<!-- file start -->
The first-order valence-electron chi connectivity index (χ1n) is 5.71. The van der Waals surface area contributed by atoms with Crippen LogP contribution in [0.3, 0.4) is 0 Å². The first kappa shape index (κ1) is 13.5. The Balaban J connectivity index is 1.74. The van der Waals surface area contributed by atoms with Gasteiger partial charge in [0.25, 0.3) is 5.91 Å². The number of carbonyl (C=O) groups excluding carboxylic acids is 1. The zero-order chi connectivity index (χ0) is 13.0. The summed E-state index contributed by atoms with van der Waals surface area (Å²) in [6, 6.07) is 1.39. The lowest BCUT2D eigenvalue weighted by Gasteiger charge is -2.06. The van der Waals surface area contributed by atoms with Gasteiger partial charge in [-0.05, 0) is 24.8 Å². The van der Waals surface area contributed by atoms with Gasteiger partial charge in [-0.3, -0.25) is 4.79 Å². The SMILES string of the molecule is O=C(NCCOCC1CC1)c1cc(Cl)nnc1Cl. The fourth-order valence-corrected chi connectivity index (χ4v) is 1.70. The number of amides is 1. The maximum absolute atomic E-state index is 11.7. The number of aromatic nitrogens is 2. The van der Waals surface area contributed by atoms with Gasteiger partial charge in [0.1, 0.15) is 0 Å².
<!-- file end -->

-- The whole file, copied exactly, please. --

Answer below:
The first-order valence-electron chi connectivity index (χ1n) is 5.71. The van der Waals surface area contributed by atoms with Crippen LogP contribution in [0.3, 0.4) is 0 Å². The first kappa shape index (κ1) is 13.5. The Balaban J connectivity index is 1.74. The van der Waals surface area contributed by atoms with Gasteiger partial charge in [0.25, 0.3) is 5.91 Å². The number of carbonyl (C=O) groups excluding carboxylic acids is 1. The zero-order chi connectivity index (χ0) is 13.0. The summed E-state index contributed by atoms with van der Waals surface area (Å²) in [6, 6.07) is 1.39. The lowest BCUT2D eigenvalue weighted by Gasteiger charge is -2.06. The van der Waals surface area contributed by atoms with Gasteiger partial charge in [-0.05, 0) is 24.8 Å². The van der Waals surface area contributed by atoms with Gasteiger partial charge in [-0.3, -0.25) is 4.79 Å². The SMILES string of the molecule is O=C(NCCOCC1CC1)c1cc(Cl)nnc1Cl. The fourth-order valence-corrected chi connectivity index (χ4v) is 1.70. The number of amides is 1. The maximum absolute atomic E-state index is 11.7. The number of aromatic nitrogens is 2. The van der Waals surface area contributed by atoms with Gasteiger partial charge in [0.1, 0.15) is 0 Å².